Worms in India: the scale up and success of a world-leading deworming programme
In India, 225 million preschool
and school-age children are estimated to be at risk of infection from worms.
India accounts for 65% of soil-transmitted helminth (parasitic worms) cases in
South East Asia, and 27% of cases globally.
In recent years, India has scaled up its national deworming programme, through which almost 250 million children are dewormed twice a year in February and August. This is the largest school-based deworming programme globally, and CIFF is working with Evidence Action to support the programme. Our three core objectives in India are to:
- Institutionalise National Deworming Day (NDD) across the country
- Build the capacity of State Governments to execute and assess programme impact through coverage and prevalence survey
- Work with Government to develop the road map for transmission break (stopping the transmission of disease from person-to-person)
programme started with a pilot in 2015 in three states. Several years later,
the programme was scaled-up to national level, working in 33 states to benefit
children both in and out of school.
Following the programme scale-up in 2018, the focus is now directed towards improvements to programme quality and coverage. The prevalence surveys conducted in Chhattisgarh in August 2018 have shown dramatic reduction in worm prevalence. Worms in school-age children have reduced from 74% in 2015 to 14% in 2018. The results of this survey will be shared with National and State Governments along with national and international experts to understand the reasons of this dramatic reduction and inform future work.
The Government of India has formed a high-level scientific committee to develop a road map towards transmission break. It is through this committee that global evidence is being studied and at the same time programmatic information is being evaluated, so the programme can develop effectively and continue to deliver extremely positive results.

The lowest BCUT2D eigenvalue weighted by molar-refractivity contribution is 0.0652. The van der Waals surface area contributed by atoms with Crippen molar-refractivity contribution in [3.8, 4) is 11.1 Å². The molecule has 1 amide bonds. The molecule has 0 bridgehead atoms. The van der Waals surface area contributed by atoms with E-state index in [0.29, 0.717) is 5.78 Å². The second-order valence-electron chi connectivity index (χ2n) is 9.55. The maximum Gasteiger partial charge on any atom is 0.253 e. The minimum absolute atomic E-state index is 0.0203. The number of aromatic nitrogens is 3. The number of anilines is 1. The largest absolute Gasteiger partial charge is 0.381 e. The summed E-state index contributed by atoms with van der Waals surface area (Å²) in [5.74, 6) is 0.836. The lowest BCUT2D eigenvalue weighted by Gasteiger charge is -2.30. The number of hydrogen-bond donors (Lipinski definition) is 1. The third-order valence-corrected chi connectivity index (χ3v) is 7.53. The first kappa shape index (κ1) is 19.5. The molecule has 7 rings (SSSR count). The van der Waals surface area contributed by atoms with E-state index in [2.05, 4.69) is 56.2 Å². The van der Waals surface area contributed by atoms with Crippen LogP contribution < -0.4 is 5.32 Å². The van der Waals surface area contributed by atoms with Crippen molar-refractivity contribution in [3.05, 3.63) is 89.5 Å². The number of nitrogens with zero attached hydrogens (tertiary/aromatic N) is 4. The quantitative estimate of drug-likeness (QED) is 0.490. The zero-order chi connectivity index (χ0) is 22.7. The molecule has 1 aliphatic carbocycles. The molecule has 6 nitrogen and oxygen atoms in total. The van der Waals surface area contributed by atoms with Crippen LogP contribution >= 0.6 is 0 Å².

In 2019, CIFF will support
multiple initiatives in the state of Chhattisgarh for creating a model for breaking
the transmission of worms. This will include:
- National Deworming Day conducted in all the states of India as soil-transmitted helminths are present in all the states.
- Coordination between Mass Drug Administration programmes for both deworming and Lymphatic Filariasis (LF). LF is a disease which is endemic in almost 17 states in India. The control programme for both the diseases uses Mass Drug Administration (MDA) as a strategy. There is considerable overlap between MDA for LF and MDA of NDD. The target population for NDD is 1-19 years and for LF >2 years. The drug, Albendazole, is used in both the programmes. Coordination between the two programmes would ensure timely target setting, drug procurement, community messaging, accurate reporting and cost efficiency.
- Improving monitoring and verification. We will pilot a simplified coverage evaluation survey with fingerprint processing in the state. Fingerprinting was used as an effective tool in India’s polio programme, the lessons from which will be applied to the national deworming programme.
- WASH (water, sanitation and hygiene) in schools. Global evidence suggests that WASH in schools has a significant positive impact in decreasing worm prevalence. The Government of India’s ‘Clean India: Clean Schools’ campaign has already created huge momentum towards building a WASH infrastructure in schools. CIFF will support and increase the sustained maintenance of this infrastructure, along with continuing to create behaviour change in districts identified as high-prevalence for worms.
- CIFF will conduct annual prevalence surveys with robust designs to track the decrease in prevalence as a result of the above initiatives.
CIFF and partners will work closely with all the stakeholders to demonstrate the operational model of the transmission break programme in Chhattisgarh, which will provide a clear motivation to ensure deworming is maintained, its application is efficient, and the behaviour change across the country leads to the long-term success of creating a healthy and flourishing environment for children.
Hemang Shah, Manager, Child Health and Development
Hemang is based out of the Delhi office and manages programmes relating to child health and development.